Maybe you lost your job and the bills are piling up. Maybe you're stuck at home with school-age children and you feel more mentally, emotionally, and physically drained than you've ever felt in your life. Maybe you're feeling overwhelmed with a growing to-do list that you never seem to have time to tackle even though you've basically been quarantined at home for months. Perhaps you're like the majority of us who are stressed out by the persistence and uncertainty of the coronavirus pandemic and all the subsequent health concerns.
Whatever the case may be, your feelings are valid and you are not alone.
What is psychological stress?
Stress, also known as emotional tension or mental strain, permeates our life in many ways. In a 2011 study published in the Indian Journal of Endocrinology and Metabolism, researchers defined stress as “any situation which tends to disturb the equilibrium between a living organism and its environment.”
However, stress is difficult to define because what may be a stressful situation for one may not be a stressful situation for another. Moreover, it is often self-reported by individuals and it is hard to measure because of nuances in experiences.
Stressful situations can trigger hormonal changes and physiological responses in individuals. This is based on the “fight, flight or freeze” response, a survival mechanism that allows humans and other animals to act quickly to life-threatening situations. For instance, stress can result in heavy breathing and heart pounding. Moreover, the brain provokes production of the “stress hormone” cortisol, which helps individuals respond to the stressful situation.
However, research has shown that stress for extended periods of time—also known as chronic stress—has negative impacts on physical and mental health. Chronic stress can contribute to the development of a range of chronic illnesses such as type 2 diabetes, heart disease, and can even cause brain changes that may lead to anxiety, depression, and addiction.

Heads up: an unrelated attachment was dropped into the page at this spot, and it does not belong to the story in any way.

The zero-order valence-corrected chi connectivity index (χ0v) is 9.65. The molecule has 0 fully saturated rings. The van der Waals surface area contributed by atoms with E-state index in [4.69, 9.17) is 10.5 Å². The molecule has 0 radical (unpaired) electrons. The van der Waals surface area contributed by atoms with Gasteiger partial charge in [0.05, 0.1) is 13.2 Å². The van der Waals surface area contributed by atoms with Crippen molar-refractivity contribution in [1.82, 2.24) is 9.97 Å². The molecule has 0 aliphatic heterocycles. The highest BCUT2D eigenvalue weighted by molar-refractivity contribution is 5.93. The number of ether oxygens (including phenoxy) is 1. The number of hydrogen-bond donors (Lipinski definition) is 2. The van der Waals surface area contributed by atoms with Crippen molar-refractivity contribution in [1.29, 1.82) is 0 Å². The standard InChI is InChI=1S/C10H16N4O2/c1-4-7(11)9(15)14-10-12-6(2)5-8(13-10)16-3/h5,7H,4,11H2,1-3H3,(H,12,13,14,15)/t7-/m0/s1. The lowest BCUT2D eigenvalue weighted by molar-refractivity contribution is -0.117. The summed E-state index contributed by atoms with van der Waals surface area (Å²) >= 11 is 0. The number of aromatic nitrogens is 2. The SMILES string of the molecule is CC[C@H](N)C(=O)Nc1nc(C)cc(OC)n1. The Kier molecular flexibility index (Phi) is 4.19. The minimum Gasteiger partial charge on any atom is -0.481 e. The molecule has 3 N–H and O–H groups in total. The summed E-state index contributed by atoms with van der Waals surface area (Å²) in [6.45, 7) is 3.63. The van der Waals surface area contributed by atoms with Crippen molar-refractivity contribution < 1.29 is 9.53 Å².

How can stress weaken the immune system?
Over time, the repeated activation of the stress response can take a toll on your immune system. While this response is helpful in stressful situations, it can negatively influence your immune health long-term due to consistent bodily exposure of the hormone cortisol. You can test your cortisol levels to see if you have the optimal amount for healthy immune function.
“Chronic elevated levels of cortisol constantly activated by the stress response can affect blood sugar levels,” says Dr. Shebani Sethi Dalai, MD, MS, the Founding Director of Stanford’s Metabolic Psychiatry Clinic and Silicon Valley Metabolic Psychiatry.
“Research shows a correlation between high blood sugar and immune dysfunction, that is high blood sugar prevents critical immune cells from doing its job in fighting infections all across the board.”
Chronic stress also causes inflammation in the body, according to a 2019 study published in Frontiers in Neuroscience. While the exact linkage is not understood, preliminary evidence suggests that acute and chronic stress is associated with increased inflammatory activity in the body that can make individuals more susceptible to many infections and autoimmune diseases.
Moreover, the growing field of psychoneuroimmunology has provided a lot of insight regarding the association with chronic stress and immune function. However, there are a lot of limitations with conducting research in this arena. For instance, “controlled experiments” are difficult to perform in human beings as a variety of factors influence the immune system. Researchers are not able to change only one variable and then measure the effect of that change on the human immune system, as each person’s unique inflammatory response is different.
A review article of current research in the field authored by the American Psychological Association showcased findings of how individuals with chronic stress have a lower count of immunological cells. This includes white blood cells that help the body fight off tumors and viral infections. “Thus long-term or chronic stress, through too much wear and tear, can ravage the immune system,” the authors of the review article note.